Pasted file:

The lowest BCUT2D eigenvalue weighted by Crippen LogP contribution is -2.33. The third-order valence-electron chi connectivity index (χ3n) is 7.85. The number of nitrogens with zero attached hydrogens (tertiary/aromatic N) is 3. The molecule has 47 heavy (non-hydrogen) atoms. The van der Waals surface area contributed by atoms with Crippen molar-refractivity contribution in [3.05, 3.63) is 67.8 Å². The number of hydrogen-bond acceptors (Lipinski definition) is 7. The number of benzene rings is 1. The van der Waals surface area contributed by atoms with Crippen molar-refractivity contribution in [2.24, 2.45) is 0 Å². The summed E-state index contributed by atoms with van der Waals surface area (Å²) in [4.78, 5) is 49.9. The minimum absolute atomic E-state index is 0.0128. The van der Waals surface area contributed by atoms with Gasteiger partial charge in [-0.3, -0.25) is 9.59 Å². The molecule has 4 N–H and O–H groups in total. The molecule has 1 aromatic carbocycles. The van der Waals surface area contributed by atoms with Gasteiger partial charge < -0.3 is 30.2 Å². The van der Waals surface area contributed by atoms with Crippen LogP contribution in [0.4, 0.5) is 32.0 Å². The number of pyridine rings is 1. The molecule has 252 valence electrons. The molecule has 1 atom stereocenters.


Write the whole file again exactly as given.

The lowest BCUT2D eigenvalue weighted by Crippen LogP contribution is -2.33. The third-order valence-electron chi connectivity index (χ3n) is 7.85. The number of nitrogens with zero attached hydrogens (tertiary/aromatic N) is 3. The molecule has 47 heavy (non-hydrogen) atoms. The van der Waals surface area contributed by atoms with Crippen molar-refractivity contribution in [3.05, 3.63) is 67.8 Å². The number of hydrogen-bond acceptors (Lipinski definition) is 7. The number of benzene rings is 1. The van der Waals surface area contributed by atoms with Crippen molar-refractivity contribution in [2.24, 2.45) is 0 Å². The summed E-state index contributed by atoms with van der Waals surface area (Å²) in [4.78, 5) is 49.9. The minimum absolute atomic E-state index is 0.0128. The van der Waals surface area contributed by atoms with Gasteiger partial charge in [-0.3, -0.25) is 9.59 Å². The molecule has 4 N–H and O–H groups in total. The molecule has 1 aromatic carbocycles. The van der Waals surface area contributed by atoms with Gasteiger partial charge < -0.3 is 30.2 Å². The van der Waals surface area contributed by atoms with Crippen LogP contribution in [0.4, 0.5) is 32.0 Å². The number of pyridine rings is 1. The molecule has 252 valence electrons. The molecule has 1 atom stereocenters.